James Murdoch was reappointed as a director of BSkyB at the company’s annual general meeting today.
Provisional figures announced at the meeting in London gave him 81.24% of the vote with 18.76% against.
There have been calls for him to resign his role as chairman amid fears that his links to the inquiry into phone hacking at News Corporation will damage BSkyB’s reputation.
Protesters calling for Mr Murdoch's resignation had gathered outside the meeting, at the QEII conference centre.
Labour MPs Chris Bryant and Tom Watson also arrived, promising awkward questions.
Pressure has been continuing to mount on the son of media tycoon Rupert Murdoch over his links to the phone hacking inquiry at News Corporation, amid claims it could damage the image of BSkyB.
At the meeting, deputy chairman Nicholas Ferguson took questions about Mr Murdoch’s role, prefacing them with a strong defence of his chairmanship.
He said: “He runs an excellent Board. Discussions are open and frank, his chairing is very good. He has put in place strong governance procedures. He has a strong strategic view.”
Asked if the select committee hearings about phone hacking at the News of the World cast doubt either on Mr Murdoch’s honesty or competence, Mr Ferguson said: “We’ve worked with James for eight years, James is a highly competent man. As for honesty, we’ve seen nothing that makes us question his honesty.”
When Mr Bryant asked about the hacking row, Mr Ferguson said: “The public, the people in this room, understand that BSkyB is not News International.”
Guy Jubb, head of governance and stewardship at Standard Life Investments, said their votes would go against the re-election of Mr Murdoch.
Mr Jubb told the meeting: “Standard Life Investments manages over six million shares in BSkyB and we have been an investor for many years.
“I have come here today because we should like to explain to the Board and our fellow shareholders why we are opposing the re-election of James Murdoch.”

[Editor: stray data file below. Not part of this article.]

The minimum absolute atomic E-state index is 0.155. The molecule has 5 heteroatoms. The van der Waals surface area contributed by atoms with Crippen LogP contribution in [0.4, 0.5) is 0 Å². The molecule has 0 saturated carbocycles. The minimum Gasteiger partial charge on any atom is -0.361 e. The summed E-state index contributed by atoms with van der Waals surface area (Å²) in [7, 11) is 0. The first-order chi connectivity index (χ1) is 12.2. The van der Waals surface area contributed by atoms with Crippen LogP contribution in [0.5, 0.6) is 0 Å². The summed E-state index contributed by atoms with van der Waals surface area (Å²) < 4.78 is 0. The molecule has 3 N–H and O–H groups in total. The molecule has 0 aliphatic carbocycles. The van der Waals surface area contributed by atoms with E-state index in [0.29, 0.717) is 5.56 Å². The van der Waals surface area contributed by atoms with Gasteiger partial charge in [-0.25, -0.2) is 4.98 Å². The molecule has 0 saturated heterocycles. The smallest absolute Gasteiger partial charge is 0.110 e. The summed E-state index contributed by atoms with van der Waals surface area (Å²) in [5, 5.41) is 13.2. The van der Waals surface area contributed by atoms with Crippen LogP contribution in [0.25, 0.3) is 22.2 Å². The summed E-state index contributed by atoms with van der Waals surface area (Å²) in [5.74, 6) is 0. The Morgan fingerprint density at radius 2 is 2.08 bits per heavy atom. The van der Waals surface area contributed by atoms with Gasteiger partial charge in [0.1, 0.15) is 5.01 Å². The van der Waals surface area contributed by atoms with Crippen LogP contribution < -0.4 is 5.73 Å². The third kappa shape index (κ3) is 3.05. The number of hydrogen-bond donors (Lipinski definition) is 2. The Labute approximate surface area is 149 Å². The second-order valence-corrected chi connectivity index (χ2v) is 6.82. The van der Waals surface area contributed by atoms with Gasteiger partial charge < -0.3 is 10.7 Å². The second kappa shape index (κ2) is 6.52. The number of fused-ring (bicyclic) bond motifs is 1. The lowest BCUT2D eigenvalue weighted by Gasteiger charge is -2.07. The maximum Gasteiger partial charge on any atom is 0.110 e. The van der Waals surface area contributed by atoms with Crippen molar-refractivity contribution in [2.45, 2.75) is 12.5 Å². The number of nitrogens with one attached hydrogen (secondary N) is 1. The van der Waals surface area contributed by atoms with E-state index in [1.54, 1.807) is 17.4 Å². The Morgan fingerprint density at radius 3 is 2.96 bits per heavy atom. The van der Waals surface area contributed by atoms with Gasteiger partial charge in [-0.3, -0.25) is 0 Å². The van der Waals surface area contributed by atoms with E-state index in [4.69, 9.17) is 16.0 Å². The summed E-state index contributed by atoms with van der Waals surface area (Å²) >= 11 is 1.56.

He said that in September they wrote to Mr Ferguson to advise him they were concerned that James Murdoch remained chairman and they would like to see a new and independent chairman appointed.
They explained that the unsuccessful bid approach from News Corporation (for BSkyB) had magnified the conflicts of interest which the independent non-executive directors had to deal with and it was inappropriate that the Board was led by a representative of its largest shareholder and putative offeror.
“We pointed out that our misgivings had been heightened by the revelations of stewardship shortcomings at the News of the World, a title for which Mr Murdoch bore a measure of responsibility.
“In summary, we told Mr Ferguson that we believe that a change in Mr Murdoch’s Board responsibilities would be in the best interests of the company.
“Since we wrote our letter to Mr Ferguson in September, nothing has changed to cause us to change our view.
“Therefore, we are voting our clients’ shares against the re-election of Mr Murdoch.
“We hope that after this meeting, when the voting outcome is known, the independent directors will reflect carefully on not only the level of dissent amongst independent shareholders but also the tone of the comments that accompany their votes.”
Mr Murdoch, who currently serves as deputy chief operating officer at News Corp, BSkyB's controlling shareholder, had been expected to survive as he receives the backing of 39% shareholder News Corp and other investors such as Capital Research Global Investors.
Mr Murdoch, who earlier this month faced tough questioning from MPs over reporting practices at the News of the World, has been BSkyB chairman for just under four years and recently resigned as director of News Group Newspapers, publisher of The Sun and The Times.
He told MPs he “disputed vigorously” claims from former editor Colin Myler and ex-legal manager Tom Crone that they informed him of the significance of an email indicating phone-hacking was widespread.
BSkyB and a number of shareholders have stood by Mr Murdoch during the controversy.
Phone hacking allegations ignited over the summer when it emerged the phone of murdered teenager Milly Dowler was hacked by a private investigator employed by the News of the World – eventually leading to News Corp shutting the paper down.